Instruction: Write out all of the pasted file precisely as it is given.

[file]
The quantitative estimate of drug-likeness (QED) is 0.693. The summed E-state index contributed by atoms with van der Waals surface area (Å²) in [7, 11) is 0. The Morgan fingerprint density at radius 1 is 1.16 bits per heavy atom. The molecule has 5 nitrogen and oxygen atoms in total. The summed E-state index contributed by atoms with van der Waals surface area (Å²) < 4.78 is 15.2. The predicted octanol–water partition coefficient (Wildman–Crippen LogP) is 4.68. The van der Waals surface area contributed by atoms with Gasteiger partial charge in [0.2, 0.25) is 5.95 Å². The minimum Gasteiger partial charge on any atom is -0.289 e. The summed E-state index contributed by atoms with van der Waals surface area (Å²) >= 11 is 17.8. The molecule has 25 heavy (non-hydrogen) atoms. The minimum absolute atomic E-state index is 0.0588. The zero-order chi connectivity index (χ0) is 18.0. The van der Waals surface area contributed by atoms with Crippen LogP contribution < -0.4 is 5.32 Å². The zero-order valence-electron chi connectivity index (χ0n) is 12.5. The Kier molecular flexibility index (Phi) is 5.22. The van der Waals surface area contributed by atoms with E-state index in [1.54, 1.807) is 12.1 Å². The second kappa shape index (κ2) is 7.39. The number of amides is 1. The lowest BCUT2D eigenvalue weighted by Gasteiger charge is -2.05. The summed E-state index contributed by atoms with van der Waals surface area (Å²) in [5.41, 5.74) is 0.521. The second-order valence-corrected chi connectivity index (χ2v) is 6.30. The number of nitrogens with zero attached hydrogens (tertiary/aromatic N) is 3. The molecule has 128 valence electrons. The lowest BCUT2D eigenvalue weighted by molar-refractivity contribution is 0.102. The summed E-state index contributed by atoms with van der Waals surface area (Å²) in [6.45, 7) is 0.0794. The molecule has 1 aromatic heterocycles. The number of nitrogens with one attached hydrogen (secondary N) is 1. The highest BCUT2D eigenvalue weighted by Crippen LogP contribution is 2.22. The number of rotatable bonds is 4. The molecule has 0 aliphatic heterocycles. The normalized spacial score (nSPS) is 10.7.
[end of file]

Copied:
The quantitative estimate of drug-likeness (QED) is 0.693. The summed E-state index contributed by atoms with van der Waals surface area (Å²) in [7, 11) is 0. The Morgan fingerprint density at radius 1 is 1.16 bits per heavy atom. The molecule has 5 nitrogen and oxygen atoms in total. The summed E-state index contributed by atoms with van der Waals surface area (Å²) < 4.78 is 15.2. The predicted octanol–water partition coefficient (Wildman–Crippen LogP) is 4.68. The van der Waals surface area contributed by atoms with Gasteiger partial charge in [0.2, 0.25) is 5.95 Å². The minimum Gasteiger partial charge on any atom is -0.289 e. The summed E-state index contributed by atoms with van der Waals surface area (Å²) >= 11 is 17.8. The molecule has 25 heavy (non-hydrogen) atoms. The minimum absolute atomic E-state index is 0.0588. The zero-order chi connectivity index (χ0) is 18.0. The van der Waals surface area contributed by atoms with Crippen LogP contribution < -0.4 is 5.32 Å². The zero-order valence-electron chi connectivity index (χ0n) is 12.5. The Kier molecular flexibility index (Phi) is 5.22. The van der Waals surface area contributed by atoms with E-state index in [1.54, 1.807) is 12.1 Å². The second kappa shape index (κ2) is 7.39. The number of amides is 1. The lowest BCUT2D eigenvalue weighted by Gasteiger charge is -2.05. The summed E-state index contributed by atoms with van der Waals surface area (Å²) in [5.41, 5.74) is 0.521. The second-order valence-corrected chi connectivity index (χ2v) is 6.30. The number of nitrogens with zero attached hydrogens (tertiary/aromatic N) is 3. The molecule has 128 valence electrons. The lowest BCUT2D eigenvalue weighted by molar-refractivity contribution is 0.102. The summed E-state index contributed by atoms with van der Waals surface area (Å²) in [6.45, 7) is 0.0794. The molecule has 1 aromatic heterocycles. The number of nitrogens with one attached hydrogen (secondary N) is 1. The highest BCUT2D eigenvalue weighted by Crippen LogP contribution is 2.22. The number of rotatable bonds is 4. The molecule has 0 aliphatic heterocycles. The normalized spacial score (nSPS) is 10.7.